My friend, what will you do for a friend who’s down because of a recent break-up? Well, cheer them up! Since my friend Marie wanted to trek at Mt. Pinatubo, I arranged for it together with 7 of my friends making a total of 8 in a group. And so I thought…
We moved the date of our trip because of Typhoon. B wanted to move it again on another day since he’s suffering from flu for a week and not feeling better. I told him to rest instead and not join us. I’ve heard that trekking Pinatubo is not a walk in the park (haha). With a broken heart, he agreed to it and wish us safety. I have to tell this to our agency, Trekking Pinatubo, and to our friends because our fee will increase from Php 2,425 to Php 2,750. Hay!
IT’S A GO!!!
Karen of Trekking Pinatubo said our pick-up time will be at 3:30 A.M. I told my friends that we will meet on our pick-up point at 3:00 A.M. Hehehe! I really set the time 30 minutes earlier for us not to be late. The travel agency said we need to be early as it gets crowded in the park on weekends. My friends were very obedient and were early. As for me, I was HONDA (short cut for “on-the-dot”) 😀
Roger was our driver and was very friendly and informative. While on our way to Capas, Tarlac; he oriented us on what to expect on the trip. He also gave us waivers to sign so that he can immediately forward it to the Tourism Office at Mt. Pinatubo Park and our group can go first.
Everything went smoothly! We were all excited as our 4×4 jeep arrived. Since we are 7 in the group, they got 2 trucks for us – one jeep can accomodate maximum of 4 travellers. And off we go to the trekking area.
Jill, Marie and I inside our 4×4 pick-up truck
From afar, you thought you will go through flat terrains. Wait till you get closer:
Muddy, slippery road going to Mt. Pinatubo
You will also pass by lots of rocky streams
One of the trucks crossing the stream
It was a long and bumpy trip. But the scenery will amaze you.
I think God combed his hands at this hardened lahar to create its shape
After a few minutes, the driver of our jeep stopped for us to have an opportunity to take picture of the scenery.
Our group comprises of 6 lovely ladies & 1 gentleman
Along the way, we saw cows, carabaos & Aetas travelling by foot. I can just imagine our Aeta friends’ hardship as they go through travelling without the luxury of any motorized vehicle which lend me to think of how I can help them in the future.
After our photo-op, we rode our 4×4 and continued our travel going to the starting point of our trekking.
Morning view from our starting point
Starting point of our 7-kilometer trekking
And so our walking begins. You will awe by what nature had carved out of its destruction.
There’s beauty after all the destruction
New mountains were formed after Mt. Pinatubo’s eruption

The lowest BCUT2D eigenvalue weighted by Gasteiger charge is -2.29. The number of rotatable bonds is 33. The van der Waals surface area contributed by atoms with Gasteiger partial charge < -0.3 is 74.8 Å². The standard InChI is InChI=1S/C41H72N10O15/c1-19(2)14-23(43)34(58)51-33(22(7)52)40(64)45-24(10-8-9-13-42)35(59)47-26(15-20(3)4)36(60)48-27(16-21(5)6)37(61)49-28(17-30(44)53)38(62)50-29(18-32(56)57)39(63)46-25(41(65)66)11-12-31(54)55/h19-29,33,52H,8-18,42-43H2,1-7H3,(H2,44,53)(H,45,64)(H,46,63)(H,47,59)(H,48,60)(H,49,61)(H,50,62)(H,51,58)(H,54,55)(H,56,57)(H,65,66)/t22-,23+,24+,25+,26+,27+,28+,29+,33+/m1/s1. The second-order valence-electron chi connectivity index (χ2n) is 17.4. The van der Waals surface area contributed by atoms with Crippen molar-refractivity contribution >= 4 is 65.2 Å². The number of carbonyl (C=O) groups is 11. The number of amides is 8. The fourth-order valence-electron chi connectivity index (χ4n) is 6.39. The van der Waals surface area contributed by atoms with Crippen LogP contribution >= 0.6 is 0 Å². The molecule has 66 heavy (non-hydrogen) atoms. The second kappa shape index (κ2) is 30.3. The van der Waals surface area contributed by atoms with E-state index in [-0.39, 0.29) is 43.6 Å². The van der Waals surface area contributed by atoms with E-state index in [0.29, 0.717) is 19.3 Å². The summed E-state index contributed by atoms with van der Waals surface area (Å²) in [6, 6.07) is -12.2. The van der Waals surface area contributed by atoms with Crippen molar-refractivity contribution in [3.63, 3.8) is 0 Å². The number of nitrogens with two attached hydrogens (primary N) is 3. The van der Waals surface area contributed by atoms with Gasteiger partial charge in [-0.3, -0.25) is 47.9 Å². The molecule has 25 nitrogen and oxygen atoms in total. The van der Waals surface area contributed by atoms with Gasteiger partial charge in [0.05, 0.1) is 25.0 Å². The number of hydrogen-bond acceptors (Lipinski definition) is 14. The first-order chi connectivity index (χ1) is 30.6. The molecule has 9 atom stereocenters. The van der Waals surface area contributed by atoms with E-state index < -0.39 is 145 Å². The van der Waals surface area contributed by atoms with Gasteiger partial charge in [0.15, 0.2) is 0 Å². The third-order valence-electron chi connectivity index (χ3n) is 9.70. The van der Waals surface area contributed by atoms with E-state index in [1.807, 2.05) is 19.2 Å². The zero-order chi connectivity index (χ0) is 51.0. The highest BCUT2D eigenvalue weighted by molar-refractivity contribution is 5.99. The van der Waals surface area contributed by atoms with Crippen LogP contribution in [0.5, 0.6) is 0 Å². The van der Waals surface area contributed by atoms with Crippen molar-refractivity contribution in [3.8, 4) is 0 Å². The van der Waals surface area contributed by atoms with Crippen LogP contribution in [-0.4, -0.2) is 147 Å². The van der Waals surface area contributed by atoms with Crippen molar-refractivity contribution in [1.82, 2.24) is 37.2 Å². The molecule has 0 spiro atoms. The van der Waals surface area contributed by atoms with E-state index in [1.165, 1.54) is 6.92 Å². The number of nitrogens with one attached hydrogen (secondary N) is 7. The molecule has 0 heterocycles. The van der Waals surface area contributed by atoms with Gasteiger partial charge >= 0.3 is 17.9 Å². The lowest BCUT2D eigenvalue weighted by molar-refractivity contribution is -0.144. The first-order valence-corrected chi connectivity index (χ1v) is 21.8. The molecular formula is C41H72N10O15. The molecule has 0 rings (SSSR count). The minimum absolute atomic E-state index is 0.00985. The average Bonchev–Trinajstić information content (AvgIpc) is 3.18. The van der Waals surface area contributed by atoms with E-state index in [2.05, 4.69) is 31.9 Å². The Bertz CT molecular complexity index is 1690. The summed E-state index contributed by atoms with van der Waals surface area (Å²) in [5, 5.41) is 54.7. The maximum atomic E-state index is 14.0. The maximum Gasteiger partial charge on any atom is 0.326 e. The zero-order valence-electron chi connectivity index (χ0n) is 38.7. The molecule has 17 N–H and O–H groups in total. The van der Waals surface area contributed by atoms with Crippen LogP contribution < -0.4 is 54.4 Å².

Even though the sun was shining, we did not feel the heat because of the cool breeze. January is indeed the best month to go here.
Perfect weather: It was sunny but not hot
There were signage every 2 kilometers indicating your achievement & how close you are from the finish line. Small huts were built for adventurers to rest for a bit with Aetas selling refreshments. Don’t expect that the price of their drinks were comparable to supermarket or sari-sari store. All of it costs Php 100. And for the love of mandkind, don’t haggle! Just imagine they walk kilometers barefooted just to buy drinks downtown and carry it to the mountains to sell it. Buying their drinks is a small way for you to help our Aeta friends.
Resting after finishing our first 2 kilometers of trekking
Aldem, our guide, was very helpful. He assited us and lend a helping hand whenever we cross a steep slope or slippery streams. He was also patient in waiting for us but kept on reminding us that the longer we rest, the longer our trip will be.
Cynthia, one of my companions, was always behind. She brought her umbrella to protect her mestiza skin 😀
With some of my companions & Aldem, our Tour Guide (the one wearing a shirt with white & orange)
After a few hours, we saw this one indicating that we are near!
The wooden sign indicates the length of time each generation can finish going to the crater. Where do you belong? ;p
The last few meters of our trekking was the hardest for me because the path was smaller, the slopes are higher and slippery.
My friend Jill climbing the stairs. If you see this, it means you’re very close to the lake
After the stone stairs, you will be welcomed by this signage & scenery:
The hours of hardship we endured disappeared upon seeing the crater:
What a beautiful calmness. To think that she was once destructful
All-smile with my latest achievement 😀
This is the longest post I’ve done with pics. I’ll post another one to finish off my Mt. Pinatubo tale.